BY Ronald Jones in Reviews | 08 JAN 08
Featured in
Issue 112

Olle Bærtling

BY Ronald Jones in Reviews | 08 JAN 08

‘Greetings, my friend. We are all interested in the future, for that is where you and I are going to spend the rest of our lives.’ Although these lines were actually delivered by the infamous psychic The Amazing Criswell in the opening moments of one of the dorkiest films in history, Edward D. Wood’s Plan 9 from Outer Space (1959), they could just as easily have been spoken by Olle Bærtling, whose life reads like the script for the Utopian idealist of all time. Art historians first mention him as a ‘self-taught painter’, a ‘hobby-painter’ and a ‘Sunday painter’ who left his position as a currency trader at Stockholm’s Skandinaviska Banken to pursue life as a modern artist. His work, naive to Swedish eyes, was frequently patronized: ‘pictures by the banker’, critics said. But he went off for a time to Paris, where he associated with Fernand Léger, Victor Vasarely and Auguste Herbin. In 1961 he participated in an exhibition about ‘Space Age Art’ at the Liljevalchs Konsthall in Stockholm, and later travelled to New York, where he gained the admiration of Lawrence Alloway and Donald Judd. ‘Where is Bærtling?’ Judd once pouted in a review, longing to have more sophisticated artists around. In 1964 his work appeared in the Guggenheim Museum’s International Award exhibition, a global survey of important contemporary art, and by the time he died in 1981, on the eve of his first retrospective at the Moderna Museet, this one time hobby-painter had been given 17 solo exhibitions in the USA alone. All Utopian idealists imagine that life will exceed their dreams, but Bærtling’s actually did.

There is an endearing 1951 photograph of Bærtling on a bicycle in his studio surrounded by his earliest abstract paintings (taken while he still worked in the currency trade), in which his deadpan air is reminiscent of the actor Peter Sellers. Read Bærtling’s account of the modern artist’s mission to fashion the sublimely immaterial – ‘the artist only has to do with the inner reality, the forces that direct everything, invisible, yet nonetheless humankind’s biggest source of energy and true reality, the prerequisite for all progress’ – and perhaps Sellers’ role as Chance the gardener in the film Being There (1979) will come to mind too: the innocent character whose simple phrasing begs to be decoded as an allegorical statement of deep wisdom and insight.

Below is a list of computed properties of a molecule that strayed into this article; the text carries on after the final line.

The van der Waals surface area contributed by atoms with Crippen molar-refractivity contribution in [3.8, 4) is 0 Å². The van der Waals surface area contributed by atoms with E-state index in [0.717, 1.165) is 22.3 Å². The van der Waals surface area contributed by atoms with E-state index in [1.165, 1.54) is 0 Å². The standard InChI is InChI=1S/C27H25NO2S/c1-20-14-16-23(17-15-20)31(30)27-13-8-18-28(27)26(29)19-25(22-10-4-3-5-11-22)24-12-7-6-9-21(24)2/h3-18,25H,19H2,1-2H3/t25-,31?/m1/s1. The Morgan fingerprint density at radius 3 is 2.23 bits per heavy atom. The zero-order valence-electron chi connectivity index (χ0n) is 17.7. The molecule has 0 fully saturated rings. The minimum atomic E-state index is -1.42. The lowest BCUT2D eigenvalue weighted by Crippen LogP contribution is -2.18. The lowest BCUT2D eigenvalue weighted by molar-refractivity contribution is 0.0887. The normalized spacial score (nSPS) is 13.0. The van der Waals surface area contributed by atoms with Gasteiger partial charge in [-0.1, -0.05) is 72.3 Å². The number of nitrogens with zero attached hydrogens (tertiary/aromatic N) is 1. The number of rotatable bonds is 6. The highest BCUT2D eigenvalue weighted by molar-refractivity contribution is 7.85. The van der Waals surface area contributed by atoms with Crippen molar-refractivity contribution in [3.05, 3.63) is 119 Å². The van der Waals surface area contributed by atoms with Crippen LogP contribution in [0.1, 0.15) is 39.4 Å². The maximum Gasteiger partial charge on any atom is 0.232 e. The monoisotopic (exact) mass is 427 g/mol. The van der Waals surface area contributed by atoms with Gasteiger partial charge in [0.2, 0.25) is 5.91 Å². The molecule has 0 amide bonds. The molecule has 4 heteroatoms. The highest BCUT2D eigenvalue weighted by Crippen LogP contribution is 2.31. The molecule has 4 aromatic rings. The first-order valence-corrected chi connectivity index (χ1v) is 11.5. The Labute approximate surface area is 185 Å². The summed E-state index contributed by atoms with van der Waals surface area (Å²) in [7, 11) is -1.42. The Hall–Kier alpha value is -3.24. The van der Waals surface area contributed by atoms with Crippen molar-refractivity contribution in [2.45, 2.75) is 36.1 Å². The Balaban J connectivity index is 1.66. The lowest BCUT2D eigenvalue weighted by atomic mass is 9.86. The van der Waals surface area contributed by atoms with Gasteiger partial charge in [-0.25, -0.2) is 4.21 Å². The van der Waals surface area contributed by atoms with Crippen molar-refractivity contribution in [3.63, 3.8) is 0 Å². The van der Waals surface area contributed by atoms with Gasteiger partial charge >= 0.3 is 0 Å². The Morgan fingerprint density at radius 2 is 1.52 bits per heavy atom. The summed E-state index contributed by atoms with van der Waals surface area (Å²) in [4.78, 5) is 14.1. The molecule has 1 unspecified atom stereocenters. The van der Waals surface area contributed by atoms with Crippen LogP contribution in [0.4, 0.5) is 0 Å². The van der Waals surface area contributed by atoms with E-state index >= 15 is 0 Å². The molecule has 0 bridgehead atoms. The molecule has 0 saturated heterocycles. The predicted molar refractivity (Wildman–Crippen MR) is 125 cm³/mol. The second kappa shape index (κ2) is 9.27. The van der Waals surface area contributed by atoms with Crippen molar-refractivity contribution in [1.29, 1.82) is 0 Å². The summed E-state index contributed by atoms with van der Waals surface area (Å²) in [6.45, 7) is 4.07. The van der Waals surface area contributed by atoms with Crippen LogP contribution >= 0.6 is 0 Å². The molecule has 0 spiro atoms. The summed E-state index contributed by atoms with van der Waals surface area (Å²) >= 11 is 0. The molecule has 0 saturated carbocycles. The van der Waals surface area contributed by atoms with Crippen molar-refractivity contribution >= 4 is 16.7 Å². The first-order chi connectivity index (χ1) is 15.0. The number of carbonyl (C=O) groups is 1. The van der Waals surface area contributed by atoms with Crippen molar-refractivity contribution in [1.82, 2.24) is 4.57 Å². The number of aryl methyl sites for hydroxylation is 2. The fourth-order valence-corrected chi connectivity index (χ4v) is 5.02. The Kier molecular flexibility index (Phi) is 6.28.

Later, Bærtling’s paintings, such as Xrek (1973), Ksiru (1976) and Ksird (1978), become variations of vividly coloured acute triangles (yielding optical effects) extending beyond the edge of the frame, perhaps implying a metaphysical space beyond. In many respects they are an astonishing visual fulfilment of the deep-seated priorities of modern painting. At their low ebb they can become illustrations for his brand of psychological imaging: ‘This new form of art is spatial,’ he wrote, ‘expressing itself through forces. The painting becomes a part of the universe, a sun, a power centre broadcasting its poetic message. It is immaterialized, existing only as a spiritual manifestation.’ Bærtling was surely influenced by the pragmatism of American Post-Painterly Abstraction, but until the end he held tight to his idealist visions, which were habitually associated with prewar European abstraction. Judd did just that, writing about a 1964 Bærtling exhibition in New York: ‘On the whole, Bærtling’s work is still too near the older geometric painting.’ A year later Frank Stella would tell David Sylvester: ‘As for the transcendental or metaphysical things, I just simply don’t understand them, and I’m honestly not interested in them.’

In one way, then, orphaned by the uncompromising dogma of Minimalism and literalist painting in New York, Bærtling was on his own. But is it sufficient to say that he echoed the ‘older’ painting, and leave it there? I would rather think that Bærtling’s art was forged not essentially by European Modernism but by a distinct Swedish optimism about the future in the years following World War II. Sweden emerged intact after the war; it retained its non-alignment policy, joined the United Nations, refused NATO, and for 30 years, under the leadership of Prime Minister Tage Erlander, enjoyed an economic prosperity and social affluence exceptional in Europe. It was under these privileged circumstances, not least the largesse of the Swedish welfare state, that Bærtling spent his adult life, continuing to believe in what the rest of Europe had to leave behind. Does that qualify him as naive? Bærtling could not help but become a Utopian idealist, and an intriguing one, even if his art is occasionally less than fascinating. This exhibition, superbly organized by John Peter Nilsson, allows us to unpack a time capsule particularizing a life when unambiguous sanguinity had its reign, while leaving us to wonder if it wasn't for the last time.

Ronald Jones is on the faculty of the Royal College of Art, London, and a regular contributor to this magazine.